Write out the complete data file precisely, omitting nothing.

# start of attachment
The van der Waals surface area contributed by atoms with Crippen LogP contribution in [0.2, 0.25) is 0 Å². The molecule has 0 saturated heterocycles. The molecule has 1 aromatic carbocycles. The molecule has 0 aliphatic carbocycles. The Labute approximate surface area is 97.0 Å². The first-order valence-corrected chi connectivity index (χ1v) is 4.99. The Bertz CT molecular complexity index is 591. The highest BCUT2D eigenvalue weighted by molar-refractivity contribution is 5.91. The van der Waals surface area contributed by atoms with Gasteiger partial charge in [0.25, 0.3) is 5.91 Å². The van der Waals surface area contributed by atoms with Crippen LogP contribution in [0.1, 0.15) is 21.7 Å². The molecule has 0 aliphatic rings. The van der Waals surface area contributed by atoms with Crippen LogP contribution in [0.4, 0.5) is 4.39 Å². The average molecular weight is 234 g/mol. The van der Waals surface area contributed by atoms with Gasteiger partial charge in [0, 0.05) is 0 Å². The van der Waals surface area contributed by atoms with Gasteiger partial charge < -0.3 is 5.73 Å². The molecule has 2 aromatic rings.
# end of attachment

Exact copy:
The van der Waals surface area contributed by atoms with Crippen LogP contribution in [0.2, 0.25) is 0 Å². The molecule has 0 saturated heterocycles. The molecule has 1 aromatic carbocycles. The molecule has 0 aliphatic carbocycles. The Labute approximate surface area is 97.0 Å². The first-order valence-corrected chi connectivity index (χ1v) is 4.99. The Bertz CT molecular complexity index is 591. The highest BCUT2D eigenvalue weighted by molar-refractivity contribution is 5.91. The van der Waals surface area contributed by atoms with Gasteiger partial charge in [0.25, 0.3) is 5.91 Å². The van der Waals surface area contributed by atoms with Crippen LogP contribution in [0.1, 0.15) is 21.7 Å². The molecule has 0 aliphatic rings. The van der Waals surface area contributed by atoms with Crippen LogP contribution in [0.4, 0.5) is 4.39 Å². The average molecular weight is 234 g/mol. The van der Waals surface area contributed by atoms with Gasteiger partial charge in [0, 0.05) is 0 Å². The van der Waals surface area contributed by atoms with Gasteiger partial charge < -0.3 is 5.73 Å². The molecule has 2 aromatic rings.